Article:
“A Better Life,” starring Demián Bichir and José Julián, directed by Chris Weitz. Los Angeles director Chris Weitz‘s “A Better Life” is a deceptively simple story of a single parent raising his son. The film lets us spend time with Carlos and Luís in and around their East LA home, and is as much Carlos’ as … Continue reading Review of “A Better Life”
“The Last Mountain,” a documentary film directed by Bill Haney, featuring Robert Kennedy, Jr.As I walked into the theater to see “The Last Mountain,” the ticket taker said, “Enjoy the movie!” then added, “Oh, well, I guess that’s not the right thing to say about this film.” You don’t go to a movie about the possible … Continue reading Mass(ey) Destruction
“Everything Must Go,” starring Will Farrell, Rebecca Hall, and Christopher Gordon Wallace; directed by Dan Rush; adapted by Dan Rush from, “Why Don’t You Dance,” a short story by Raymond Carver. In director Dan Rush’s “Everything Must Go,” an engaging film depicting one man’s quiet desperation, Nick Halsey (Will Ferrell) has a high-paying position at … Continue reading Nowhere to go but up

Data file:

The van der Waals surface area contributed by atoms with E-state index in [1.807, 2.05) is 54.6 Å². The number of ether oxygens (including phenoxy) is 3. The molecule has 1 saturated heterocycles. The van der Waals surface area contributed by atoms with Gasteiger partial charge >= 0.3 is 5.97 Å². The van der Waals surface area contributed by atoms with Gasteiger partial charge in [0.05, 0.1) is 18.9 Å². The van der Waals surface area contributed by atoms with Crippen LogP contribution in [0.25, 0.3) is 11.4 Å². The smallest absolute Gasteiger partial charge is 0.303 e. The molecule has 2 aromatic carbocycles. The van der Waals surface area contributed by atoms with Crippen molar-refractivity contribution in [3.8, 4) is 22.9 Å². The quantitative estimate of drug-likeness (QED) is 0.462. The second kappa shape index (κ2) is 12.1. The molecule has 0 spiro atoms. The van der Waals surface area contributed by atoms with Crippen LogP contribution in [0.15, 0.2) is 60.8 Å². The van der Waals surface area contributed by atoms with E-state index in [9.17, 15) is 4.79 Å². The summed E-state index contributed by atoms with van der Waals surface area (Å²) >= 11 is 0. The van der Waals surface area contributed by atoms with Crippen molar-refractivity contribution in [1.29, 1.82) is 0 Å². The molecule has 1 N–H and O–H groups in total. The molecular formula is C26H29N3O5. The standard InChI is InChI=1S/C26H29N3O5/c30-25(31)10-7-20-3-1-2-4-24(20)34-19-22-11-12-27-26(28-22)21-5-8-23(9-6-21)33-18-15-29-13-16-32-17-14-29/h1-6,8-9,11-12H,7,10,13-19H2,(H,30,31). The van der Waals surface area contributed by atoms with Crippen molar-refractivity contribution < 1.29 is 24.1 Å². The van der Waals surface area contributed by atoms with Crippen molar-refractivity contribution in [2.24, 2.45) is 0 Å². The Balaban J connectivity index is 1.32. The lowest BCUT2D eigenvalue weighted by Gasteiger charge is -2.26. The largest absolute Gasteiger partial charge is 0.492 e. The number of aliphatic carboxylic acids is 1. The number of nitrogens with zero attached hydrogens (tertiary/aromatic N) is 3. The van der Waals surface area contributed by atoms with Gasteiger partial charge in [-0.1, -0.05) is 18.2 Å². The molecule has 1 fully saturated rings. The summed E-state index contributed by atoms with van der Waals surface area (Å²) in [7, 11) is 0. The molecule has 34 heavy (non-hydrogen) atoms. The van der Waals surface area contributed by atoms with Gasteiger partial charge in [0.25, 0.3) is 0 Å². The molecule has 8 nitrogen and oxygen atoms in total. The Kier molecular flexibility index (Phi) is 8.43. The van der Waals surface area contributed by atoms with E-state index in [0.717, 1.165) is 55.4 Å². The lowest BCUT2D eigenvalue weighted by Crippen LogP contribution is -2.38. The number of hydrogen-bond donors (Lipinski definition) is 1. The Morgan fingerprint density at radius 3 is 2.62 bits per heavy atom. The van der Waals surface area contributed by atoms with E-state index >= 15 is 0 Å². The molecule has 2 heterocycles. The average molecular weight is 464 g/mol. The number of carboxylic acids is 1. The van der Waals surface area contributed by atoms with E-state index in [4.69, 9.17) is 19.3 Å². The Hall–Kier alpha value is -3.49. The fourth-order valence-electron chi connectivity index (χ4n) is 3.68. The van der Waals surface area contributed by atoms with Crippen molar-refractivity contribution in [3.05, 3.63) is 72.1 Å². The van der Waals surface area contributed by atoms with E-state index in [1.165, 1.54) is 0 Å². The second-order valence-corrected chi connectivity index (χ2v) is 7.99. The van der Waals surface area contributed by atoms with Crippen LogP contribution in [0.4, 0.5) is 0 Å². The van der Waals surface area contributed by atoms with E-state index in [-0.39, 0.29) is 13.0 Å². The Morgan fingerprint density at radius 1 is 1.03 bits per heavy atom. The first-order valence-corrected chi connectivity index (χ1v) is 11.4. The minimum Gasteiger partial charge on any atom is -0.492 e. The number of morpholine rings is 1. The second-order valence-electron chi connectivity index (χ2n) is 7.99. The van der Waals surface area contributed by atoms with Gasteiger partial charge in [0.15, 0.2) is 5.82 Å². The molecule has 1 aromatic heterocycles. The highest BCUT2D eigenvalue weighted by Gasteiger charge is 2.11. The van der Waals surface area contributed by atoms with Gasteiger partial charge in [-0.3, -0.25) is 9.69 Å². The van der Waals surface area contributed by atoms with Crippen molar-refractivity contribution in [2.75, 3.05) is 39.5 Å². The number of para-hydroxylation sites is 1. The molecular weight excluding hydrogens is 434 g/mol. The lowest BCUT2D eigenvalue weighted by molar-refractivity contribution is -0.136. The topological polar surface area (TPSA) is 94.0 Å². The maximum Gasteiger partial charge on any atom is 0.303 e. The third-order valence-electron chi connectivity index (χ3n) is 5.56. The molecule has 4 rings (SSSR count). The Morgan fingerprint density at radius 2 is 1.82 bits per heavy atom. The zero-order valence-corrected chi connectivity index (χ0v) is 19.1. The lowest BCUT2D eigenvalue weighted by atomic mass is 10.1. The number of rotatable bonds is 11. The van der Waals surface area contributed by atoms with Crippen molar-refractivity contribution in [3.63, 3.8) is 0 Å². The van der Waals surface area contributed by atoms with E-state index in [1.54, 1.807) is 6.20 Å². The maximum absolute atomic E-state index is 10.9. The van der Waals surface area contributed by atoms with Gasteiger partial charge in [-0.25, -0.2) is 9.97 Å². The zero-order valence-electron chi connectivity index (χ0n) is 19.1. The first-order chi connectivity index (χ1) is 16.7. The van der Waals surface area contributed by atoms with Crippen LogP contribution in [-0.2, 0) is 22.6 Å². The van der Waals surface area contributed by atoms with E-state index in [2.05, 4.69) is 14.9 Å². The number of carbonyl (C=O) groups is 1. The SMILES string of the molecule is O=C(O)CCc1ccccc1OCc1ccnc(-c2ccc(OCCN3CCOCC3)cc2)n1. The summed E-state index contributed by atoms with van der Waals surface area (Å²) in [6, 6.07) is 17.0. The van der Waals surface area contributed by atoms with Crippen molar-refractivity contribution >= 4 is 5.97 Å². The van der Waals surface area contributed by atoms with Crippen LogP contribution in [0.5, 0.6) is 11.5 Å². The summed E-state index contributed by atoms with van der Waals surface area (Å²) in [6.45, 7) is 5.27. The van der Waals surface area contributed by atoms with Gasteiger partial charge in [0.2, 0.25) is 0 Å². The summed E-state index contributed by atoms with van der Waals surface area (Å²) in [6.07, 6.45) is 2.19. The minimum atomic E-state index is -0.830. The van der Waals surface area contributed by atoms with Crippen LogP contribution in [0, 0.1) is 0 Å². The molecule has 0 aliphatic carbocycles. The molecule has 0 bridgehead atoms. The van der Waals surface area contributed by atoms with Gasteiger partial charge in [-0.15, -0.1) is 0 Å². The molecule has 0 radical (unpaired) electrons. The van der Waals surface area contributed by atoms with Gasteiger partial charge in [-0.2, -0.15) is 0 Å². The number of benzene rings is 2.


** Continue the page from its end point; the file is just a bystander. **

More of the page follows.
by Gaetana Caldwell-Smith“Phil Ochs: There, But for Fortune,” a documentary film written and directed by Kenneth Bowser.Director Kenneth Bowser’s stirring documentary, “Phil Ochs: There, But for Fortune,” couldn’t have come at a better time. The film leaves you both inspired and depressed.While watching the film, I couldn’t help but feel that we need a protest singer … Continue reading Where’s Phil Ochs when we need him?
by Gaetana Caldwell-SmithThe Company Men, written and directed by John Wells, starring Ben Affleck and Tommy Lee Jones.Emmy-winning TV series director John Wells (“ER”, “The West Wing”) brings us a slickly produced film about high-paid “white-collar” workers in “The Company Men,” featuring Ben Affleck, Tommy Lee Jones, and Chris Cooper. The film illustrates what happens … Continue reading Films: The Company Men